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So what exactly is an NFT?

Let’s begin by defining the terms.

“Fungibility means that one thing is exactly similar to the other one and can be exchanged,” explains Rajiv Kishore, professor and chair of UNLV’s department of management, entrepreneurship and technology. “If I have a $1 bill and you have a $1 bill, we can exchange, and both of those dollars are exactly the same value.”

Nonfungible goods, then, are those that might appear to be the same, but their values are different. For example, your house and that of your neighbor.

As for a token, it’s a representation of something valuable that contains no value in and of itself, like the ticket you receive when you valet your car.

Put the two together and what do you get?

Nonfungible tokens are basically representations of property that could be physical or could be digital,” Kishore says.

In other words, they’re digital certificates of ownership, essentially.

How do they work?

Songs, digital artwork, highlight clips of NBA games, tweets, podcasts — just about anything can be tokenized (A Croatian tennis player, Oleksandra Oliynykova, sold the rights to a portion of one of her arms as an NFT for $5,415).

Buyers then purchase NFTs via online marketplaces like OpenSea or NBA Top Shot that use blockchain technology to verify the authenticity of an NFT.

The value — or lack thereof — comes in owning something scarce.

Even if, say, a piece of digital artwork that you bought as an NFT becomes widely available on Google Images, you still own the original.

How popular are NFTs?

White hot.

The NFT market has boomed in 2021.

According to Nonfungible.com, more NFTs were sold in February than in all of 2020. The volume of weekly NFT trades in the first quarter of this year more than doubled from the previous quarter, from fewer than 20,000 to over 40,000 per week, hitting a high of 80,000 in mid-March.

Prices have reflected as much: The average NFT costs 10 times more now than it did six months ago ($142 in October).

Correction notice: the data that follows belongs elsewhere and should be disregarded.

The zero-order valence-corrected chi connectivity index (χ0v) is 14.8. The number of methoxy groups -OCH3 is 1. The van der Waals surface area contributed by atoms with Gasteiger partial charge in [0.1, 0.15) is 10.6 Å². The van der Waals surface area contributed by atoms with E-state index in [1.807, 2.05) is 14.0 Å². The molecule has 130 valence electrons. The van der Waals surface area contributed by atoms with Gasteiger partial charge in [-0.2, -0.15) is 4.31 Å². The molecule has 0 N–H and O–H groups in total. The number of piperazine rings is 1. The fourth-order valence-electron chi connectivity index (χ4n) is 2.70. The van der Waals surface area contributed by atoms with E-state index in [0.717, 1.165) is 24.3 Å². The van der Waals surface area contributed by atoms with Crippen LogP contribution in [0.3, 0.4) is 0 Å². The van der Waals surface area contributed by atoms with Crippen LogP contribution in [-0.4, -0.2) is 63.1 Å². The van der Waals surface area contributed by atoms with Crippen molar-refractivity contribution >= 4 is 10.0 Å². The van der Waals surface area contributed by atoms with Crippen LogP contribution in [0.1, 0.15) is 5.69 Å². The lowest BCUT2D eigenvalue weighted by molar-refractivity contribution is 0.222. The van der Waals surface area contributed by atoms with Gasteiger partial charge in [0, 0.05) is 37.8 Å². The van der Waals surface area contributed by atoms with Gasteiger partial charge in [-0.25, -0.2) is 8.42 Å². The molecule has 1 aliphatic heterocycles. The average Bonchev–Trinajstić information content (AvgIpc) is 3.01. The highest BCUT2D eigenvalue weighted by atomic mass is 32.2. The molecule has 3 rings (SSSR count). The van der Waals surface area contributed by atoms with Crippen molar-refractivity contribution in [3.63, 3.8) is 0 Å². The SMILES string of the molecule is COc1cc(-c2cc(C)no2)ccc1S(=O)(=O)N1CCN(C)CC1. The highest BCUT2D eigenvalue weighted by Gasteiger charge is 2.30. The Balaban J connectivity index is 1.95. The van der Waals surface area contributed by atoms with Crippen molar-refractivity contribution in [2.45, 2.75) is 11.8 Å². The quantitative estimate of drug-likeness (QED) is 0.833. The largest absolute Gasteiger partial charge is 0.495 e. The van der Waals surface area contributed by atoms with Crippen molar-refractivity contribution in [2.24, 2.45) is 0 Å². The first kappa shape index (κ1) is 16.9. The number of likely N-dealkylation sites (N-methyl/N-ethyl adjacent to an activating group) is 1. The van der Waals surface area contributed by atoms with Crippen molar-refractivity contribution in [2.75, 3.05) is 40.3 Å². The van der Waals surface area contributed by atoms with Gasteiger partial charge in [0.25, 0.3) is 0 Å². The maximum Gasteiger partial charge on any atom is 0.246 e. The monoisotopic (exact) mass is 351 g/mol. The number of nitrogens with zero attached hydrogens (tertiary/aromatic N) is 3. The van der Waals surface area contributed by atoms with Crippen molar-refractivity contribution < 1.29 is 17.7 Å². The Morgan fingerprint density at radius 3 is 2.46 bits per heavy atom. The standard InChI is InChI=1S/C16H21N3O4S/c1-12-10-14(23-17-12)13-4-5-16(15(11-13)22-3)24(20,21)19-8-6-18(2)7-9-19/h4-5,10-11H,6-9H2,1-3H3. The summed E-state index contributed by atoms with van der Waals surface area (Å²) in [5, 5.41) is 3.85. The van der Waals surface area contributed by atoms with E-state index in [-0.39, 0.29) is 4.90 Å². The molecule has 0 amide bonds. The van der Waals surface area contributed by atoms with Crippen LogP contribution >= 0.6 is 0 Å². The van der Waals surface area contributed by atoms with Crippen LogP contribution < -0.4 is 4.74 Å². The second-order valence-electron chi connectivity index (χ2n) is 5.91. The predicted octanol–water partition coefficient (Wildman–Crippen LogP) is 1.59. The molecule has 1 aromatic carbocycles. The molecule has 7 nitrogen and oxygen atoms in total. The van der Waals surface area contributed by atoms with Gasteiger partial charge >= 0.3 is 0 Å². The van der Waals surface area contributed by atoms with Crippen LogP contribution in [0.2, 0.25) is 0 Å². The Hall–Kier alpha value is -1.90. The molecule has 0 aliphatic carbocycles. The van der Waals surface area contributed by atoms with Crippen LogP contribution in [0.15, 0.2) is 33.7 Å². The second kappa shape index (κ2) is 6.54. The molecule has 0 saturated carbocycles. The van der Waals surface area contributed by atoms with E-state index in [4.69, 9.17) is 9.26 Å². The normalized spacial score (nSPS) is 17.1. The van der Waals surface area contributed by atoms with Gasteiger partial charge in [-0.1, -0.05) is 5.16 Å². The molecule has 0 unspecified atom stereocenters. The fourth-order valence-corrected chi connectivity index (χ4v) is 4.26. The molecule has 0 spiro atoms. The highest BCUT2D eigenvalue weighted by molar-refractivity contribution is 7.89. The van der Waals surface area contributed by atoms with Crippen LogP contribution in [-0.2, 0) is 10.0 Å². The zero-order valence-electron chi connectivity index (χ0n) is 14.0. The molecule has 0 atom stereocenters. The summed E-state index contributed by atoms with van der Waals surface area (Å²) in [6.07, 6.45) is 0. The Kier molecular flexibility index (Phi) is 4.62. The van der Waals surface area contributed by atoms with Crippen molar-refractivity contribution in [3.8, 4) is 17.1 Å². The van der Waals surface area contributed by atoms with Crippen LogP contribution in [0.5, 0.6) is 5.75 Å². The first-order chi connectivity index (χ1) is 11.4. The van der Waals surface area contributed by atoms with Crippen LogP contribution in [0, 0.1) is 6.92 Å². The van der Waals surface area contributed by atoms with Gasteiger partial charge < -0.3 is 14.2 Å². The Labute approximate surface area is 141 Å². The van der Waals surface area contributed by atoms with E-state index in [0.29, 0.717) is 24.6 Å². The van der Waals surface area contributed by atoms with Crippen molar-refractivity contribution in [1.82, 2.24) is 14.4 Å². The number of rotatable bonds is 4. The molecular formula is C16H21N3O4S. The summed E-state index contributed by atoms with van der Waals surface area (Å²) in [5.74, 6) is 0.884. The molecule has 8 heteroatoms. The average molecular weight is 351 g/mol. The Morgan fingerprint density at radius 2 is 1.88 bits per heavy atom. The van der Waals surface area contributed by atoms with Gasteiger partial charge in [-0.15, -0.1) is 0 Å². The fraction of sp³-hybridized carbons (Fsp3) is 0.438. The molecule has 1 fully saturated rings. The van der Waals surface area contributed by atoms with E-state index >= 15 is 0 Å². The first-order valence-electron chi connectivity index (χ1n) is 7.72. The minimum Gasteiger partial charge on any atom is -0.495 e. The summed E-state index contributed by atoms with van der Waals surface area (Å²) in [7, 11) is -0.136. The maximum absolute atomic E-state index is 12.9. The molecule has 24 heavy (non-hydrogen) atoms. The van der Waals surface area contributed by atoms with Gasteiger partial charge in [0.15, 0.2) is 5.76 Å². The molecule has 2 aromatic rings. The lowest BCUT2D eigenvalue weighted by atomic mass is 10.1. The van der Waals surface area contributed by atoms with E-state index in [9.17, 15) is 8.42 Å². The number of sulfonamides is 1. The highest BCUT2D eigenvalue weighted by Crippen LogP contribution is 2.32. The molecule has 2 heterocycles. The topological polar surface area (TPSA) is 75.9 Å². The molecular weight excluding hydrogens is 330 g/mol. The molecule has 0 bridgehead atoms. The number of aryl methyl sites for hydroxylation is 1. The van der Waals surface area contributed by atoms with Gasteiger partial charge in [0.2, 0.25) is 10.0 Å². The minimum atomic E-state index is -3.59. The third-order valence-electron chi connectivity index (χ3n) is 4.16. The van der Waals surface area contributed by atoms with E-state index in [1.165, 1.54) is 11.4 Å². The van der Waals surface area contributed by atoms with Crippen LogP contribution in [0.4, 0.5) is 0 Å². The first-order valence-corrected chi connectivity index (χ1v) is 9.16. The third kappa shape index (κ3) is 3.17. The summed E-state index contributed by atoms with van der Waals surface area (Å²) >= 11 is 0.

Are there risks?

Of course.

Like any investment boom or surge in technological innovation, there’s potential for a bust or at least a market correction. And we’ve already seen average NFT prices recede from a peak of $4,000 in February to around $1,500 now.

And then there’s always the question of valuation: Just because you paid X amount of dollars for a given NFT doesn’t mean you can turn around and resell it at that price.

“There is no question that NFT marketplaces are going to grow,” Kishore says. “Right now, the problem is that each of these tokens that are getting sold — the Jack Dorsey tweet that got sold — the question is, what is that value? Why is it $2.9 million?

“A painting by Monet sells for whatever, $500 million, because it’s rare,” he continues. “There are only so many paintings owned by so many individuals or museums. But now as we actually make more and more of these things and convert them to NFTs, they are no longer going to be rare.”

Hence that tennis player’s arm you bought the rights to for five grand might not actually retain that value.


What’s the future?

“The real promise and potential is in terms of what NFTs can do,” Kishore says. “There are so many applications beyond the kind of things that are happening right now in terms of the collectibles, the cards, the music.”

For a musician like Justin Blau, he sees NFTs evolving into functional art, essentially.

“Imagine you own a Blau collectible and you come to my show,” Blau explains. “You can prove you own it by scanning your phone at my show to get backstage. Now you can create privileges that exist with ownership. It’s like SkyMiles, but you can trade it. It’s going to change everything.”

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